When I felt I was losing strength, she told me to relax my feet and let Mother Earth’s power help me. She stayed by my side for 19 hours, encouraging me, honoring my efforts and nurturing me. And when my son was born, she told me how magnificent I had been. A week later, Ilana came to my home for a visit, bringing lunch, gifts, pictures and my birth story. We shared a life-affirming experience and I wasn’t going to let her out of my life since she had been such an important part of it.”

If this sounds like an experience you’d like to have, it is worth looking into hiring a doula.

How to find a doula

There are a few resources to help with finding the right doula for your specific needs. You’ll want to read reviews, choose several options, and then interview them to get a feel for the right fit for your personality. Here are some places to look.

  • Dona.org – Doulas of North America
  • Cappa.net– Childbirth and Postpartum Professional Association
  • Alace.org– Association of Labor Assistants and Childbirth Educators
  • Birthcenters.org– National Association of Childbearing Centers
  • Doulamatch.com– online database of certified doulas, where you can search by state, years of experience, and price.

Doctor or Midwife Office- many offices have a list of doulas in the area or that they have personally worked with before. This is a great sign that the office is mother-centered and practices evidence based birth!

Hospital—Similarly, some hospitals have doulas on staff full time that they offer to laboring mothers.

What does a doula cost?

A doula’s services can range anywhere from about $300-$1800. They will usually charge a down payment upfront and then collect the rest after delivery. Many doulas are willing to work with you on price if you are not able to afford their fee. Some believe that every woman has a right to have the support they need. Don’t rule someone out just because their fee is high. Check with them first and see if it is flexible, or if they would accept a payment plan. Many insurance companies are now helping to cover the cost of doulas as well, so check there to see if you qualify.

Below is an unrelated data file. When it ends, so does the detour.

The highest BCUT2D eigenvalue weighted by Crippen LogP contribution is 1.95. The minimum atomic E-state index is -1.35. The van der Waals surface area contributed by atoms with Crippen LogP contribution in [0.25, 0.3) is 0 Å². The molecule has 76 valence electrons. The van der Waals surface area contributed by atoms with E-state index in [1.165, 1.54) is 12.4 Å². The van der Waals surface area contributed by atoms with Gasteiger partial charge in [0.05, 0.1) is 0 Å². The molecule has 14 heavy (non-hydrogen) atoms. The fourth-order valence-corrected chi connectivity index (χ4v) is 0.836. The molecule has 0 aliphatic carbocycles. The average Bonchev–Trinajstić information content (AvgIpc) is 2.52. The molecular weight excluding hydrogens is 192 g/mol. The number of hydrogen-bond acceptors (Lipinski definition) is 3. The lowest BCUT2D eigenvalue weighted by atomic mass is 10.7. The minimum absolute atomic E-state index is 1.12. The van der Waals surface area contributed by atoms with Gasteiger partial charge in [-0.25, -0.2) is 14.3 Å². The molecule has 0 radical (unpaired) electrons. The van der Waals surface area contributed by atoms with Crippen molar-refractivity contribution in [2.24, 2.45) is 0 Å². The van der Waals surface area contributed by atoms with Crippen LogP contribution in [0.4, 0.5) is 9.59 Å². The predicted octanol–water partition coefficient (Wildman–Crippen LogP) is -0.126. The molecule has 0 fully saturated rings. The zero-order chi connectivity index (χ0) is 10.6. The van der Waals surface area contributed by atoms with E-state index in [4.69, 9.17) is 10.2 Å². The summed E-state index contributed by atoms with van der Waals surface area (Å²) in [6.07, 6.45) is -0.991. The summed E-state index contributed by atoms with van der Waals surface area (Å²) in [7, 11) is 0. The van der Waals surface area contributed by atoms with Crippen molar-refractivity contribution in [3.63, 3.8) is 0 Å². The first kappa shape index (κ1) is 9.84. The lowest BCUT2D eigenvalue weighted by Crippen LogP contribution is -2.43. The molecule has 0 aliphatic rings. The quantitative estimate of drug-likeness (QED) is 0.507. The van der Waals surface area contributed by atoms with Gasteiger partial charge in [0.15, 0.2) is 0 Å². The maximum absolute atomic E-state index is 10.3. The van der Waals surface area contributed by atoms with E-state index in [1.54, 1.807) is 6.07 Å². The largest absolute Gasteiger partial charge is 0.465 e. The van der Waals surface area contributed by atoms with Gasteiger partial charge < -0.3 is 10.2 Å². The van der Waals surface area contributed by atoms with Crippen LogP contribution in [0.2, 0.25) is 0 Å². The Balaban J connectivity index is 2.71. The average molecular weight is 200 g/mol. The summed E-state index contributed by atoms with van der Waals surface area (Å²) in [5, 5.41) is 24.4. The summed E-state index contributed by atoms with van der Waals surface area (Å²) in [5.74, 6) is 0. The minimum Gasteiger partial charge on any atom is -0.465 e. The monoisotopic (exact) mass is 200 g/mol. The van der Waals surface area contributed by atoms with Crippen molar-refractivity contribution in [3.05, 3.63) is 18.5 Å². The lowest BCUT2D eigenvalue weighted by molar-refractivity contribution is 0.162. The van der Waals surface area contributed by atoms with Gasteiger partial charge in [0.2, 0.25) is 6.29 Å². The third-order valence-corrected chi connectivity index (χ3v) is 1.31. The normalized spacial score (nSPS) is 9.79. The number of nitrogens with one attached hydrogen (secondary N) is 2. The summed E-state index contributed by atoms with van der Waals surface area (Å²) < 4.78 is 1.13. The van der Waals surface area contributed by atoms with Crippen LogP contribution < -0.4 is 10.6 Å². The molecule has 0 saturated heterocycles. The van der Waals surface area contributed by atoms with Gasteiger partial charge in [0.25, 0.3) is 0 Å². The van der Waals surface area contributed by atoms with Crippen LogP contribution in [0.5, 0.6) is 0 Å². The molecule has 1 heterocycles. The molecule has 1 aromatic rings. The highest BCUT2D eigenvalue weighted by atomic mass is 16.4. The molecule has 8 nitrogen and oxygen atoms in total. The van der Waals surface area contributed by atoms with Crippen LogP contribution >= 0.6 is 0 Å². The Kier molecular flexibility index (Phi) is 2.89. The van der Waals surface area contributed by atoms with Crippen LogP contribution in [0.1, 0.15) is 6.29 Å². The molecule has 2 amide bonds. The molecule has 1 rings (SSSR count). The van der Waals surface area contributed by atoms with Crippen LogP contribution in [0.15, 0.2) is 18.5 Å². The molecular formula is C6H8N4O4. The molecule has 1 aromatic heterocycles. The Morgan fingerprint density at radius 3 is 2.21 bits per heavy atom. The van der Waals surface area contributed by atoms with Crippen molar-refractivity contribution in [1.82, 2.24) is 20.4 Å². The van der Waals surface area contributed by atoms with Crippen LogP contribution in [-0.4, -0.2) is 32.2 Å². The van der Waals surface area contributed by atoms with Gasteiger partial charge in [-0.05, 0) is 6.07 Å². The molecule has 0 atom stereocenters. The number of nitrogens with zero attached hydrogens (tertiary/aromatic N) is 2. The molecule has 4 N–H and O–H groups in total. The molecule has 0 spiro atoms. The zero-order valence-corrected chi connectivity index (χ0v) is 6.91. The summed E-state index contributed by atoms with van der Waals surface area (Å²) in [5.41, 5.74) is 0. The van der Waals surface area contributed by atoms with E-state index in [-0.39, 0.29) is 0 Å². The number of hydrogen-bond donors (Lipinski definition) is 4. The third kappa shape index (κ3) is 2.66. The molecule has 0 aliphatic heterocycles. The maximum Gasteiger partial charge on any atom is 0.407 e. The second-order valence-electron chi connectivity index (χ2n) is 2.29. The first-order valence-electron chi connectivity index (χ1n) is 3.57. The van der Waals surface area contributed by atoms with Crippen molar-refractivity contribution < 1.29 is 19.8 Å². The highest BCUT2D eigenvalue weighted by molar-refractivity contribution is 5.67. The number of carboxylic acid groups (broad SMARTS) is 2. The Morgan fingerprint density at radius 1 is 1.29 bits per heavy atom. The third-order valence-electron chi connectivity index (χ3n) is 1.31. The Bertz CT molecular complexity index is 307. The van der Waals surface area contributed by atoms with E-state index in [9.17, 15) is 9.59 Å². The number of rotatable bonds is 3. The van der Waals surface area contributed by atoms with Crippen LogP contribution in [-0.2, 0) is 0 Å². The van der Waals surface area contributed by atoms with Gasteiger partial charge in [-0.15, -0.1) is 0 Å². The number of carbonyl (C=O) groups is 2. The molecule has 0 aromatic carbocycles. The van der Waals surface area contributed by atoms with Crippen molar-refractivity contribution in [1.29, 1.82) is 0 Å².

Having a baby is in itself a monumental accomplishment. A doula can provide the additional physical, emotional, and informational support a mother needs to navigate labor and delivery more easily. A mother’s birth experiences are some of the most significant she will have in life. Consider enlisting the aid of a doula to make it the most positive experience you can.

Sources:

  1. Bolbol-Haghighi N, Masoumi S, Kazemi, F. “Effect of Continued Support of Midwifery Students in Labour on the Childbirth and Labour Consequences: A Randomized Controlled Clinical Trial.” Journal of Clinical and Diagnostic Research. 10. 9 (2016):QC14-QC17. Effect of Continued Support of Midwifery Students in Labour on the Childbirth and Labour Consequences: A Randomized Controlled Clinical Trial-PubMed-NCBI. Feb. 2017. https://www.ncbi.nlm.nih.gov/pubmed/27790526
  1. Stillerman, Elaine. “In Honor of a Doula.” Massage Today. Dec. 2008. Massage Today Digital Issue. Web. Feb. 2017. http://www.massagetoday.com/mpacms/mt/article.php?t=38&id=13902

This guest post was written by Austyn Smith.